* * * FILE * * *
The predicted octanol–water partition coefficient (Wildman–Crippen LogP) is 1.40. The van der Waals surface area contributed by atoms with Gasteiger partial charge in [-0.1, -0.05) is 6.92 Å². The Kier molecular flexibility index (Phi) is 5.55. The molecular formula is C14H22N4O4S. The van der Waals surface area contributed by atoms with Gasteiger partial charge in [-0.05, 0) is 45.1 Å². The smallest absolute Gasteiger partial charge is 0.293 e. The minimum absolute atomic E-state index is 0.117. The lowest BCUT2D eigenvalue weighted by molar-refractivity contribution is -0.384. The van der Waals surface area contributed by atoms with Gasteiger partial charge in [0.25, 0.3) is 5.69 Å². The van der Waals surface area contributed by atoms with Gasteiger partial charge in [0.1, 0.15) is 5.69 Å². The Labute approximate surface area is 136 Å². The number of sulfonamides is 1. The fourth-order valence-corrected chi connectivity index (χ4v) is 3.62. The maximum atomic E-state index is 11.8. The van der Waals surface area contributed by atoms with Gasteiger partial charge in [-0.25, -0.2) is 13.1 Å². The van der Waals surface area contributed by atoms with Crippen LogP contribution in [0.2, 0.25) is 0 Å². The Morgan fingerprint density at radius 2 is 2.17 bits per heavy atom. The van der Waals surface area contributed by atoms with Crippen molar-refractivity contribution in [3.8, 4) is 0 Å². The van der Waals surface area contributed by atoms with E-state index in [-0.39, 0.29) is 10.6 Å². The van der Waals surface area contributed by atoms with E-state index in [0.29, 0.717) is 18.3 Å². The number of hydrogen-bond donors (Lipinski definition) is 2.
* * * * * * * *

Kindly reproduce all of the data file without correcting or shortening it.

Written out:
The predicted octanol–water partition coefficient (Wildman–Crippen LogP) is 1.40. The van der Waals surface area contributed by atoms with Gasteiger partial charge in [-0.1, -0.05) is 6.92 Å². The Kier molecular flexibility index (Phi) is 5.55. The molecular formula is C14H22N4O4S. The van der Waals surface area contributed by atoms with Gasteiger partial charge in [-0.05, 0) is 45.1 Å². The smallest absolute Gasteiger partial charge is 0.293 e. The minimum absolute atomic E-state index is 0.117. The lowest BCUT2D eigenvalue weighted by molar-refractivity contribution is -0.384. The van der Waals surface area contributed by atoms with Gasteiger partial charge in [0.25, 0.3) is 5.69 Å². The van der Waals surface area contributed by atoms with Gasteiger partial charge in [0.1, 0.15) is 5.69 Å². The Labute approximate surface area is 136 Å². The number of sulfonamides is 1. The fourth-order valence-corrected chi connectivity index (χ4v) is 3.62. The maximum atomic E-state index is 11.8. The van der Waals surface area contributed by atoms with Gasteiger partial charge in [-0.25, -0.2) is 13.1 Å². The van der Waals surface area contributed by atoms with Crippen LogP contribution in [0.2, 0.25) is 0 Å². The Morgan fingerprint density at radius 2 is 2.17 bits per heavy atom. The van der Waals surface area contributed by atoms with Crippen molar-refractivity contribution in [3.8, 4) is 0 Å². The van der Waals surface area contributed by atoms with E-state index in [-0.39, 0.29) is 10.6 Å². The van der Waals surface area contributed by atoms with E-state index in [0.29, 0.717) is 18.3 Å². The number of hydrogen-bond donors (Lipinski definition) is 2.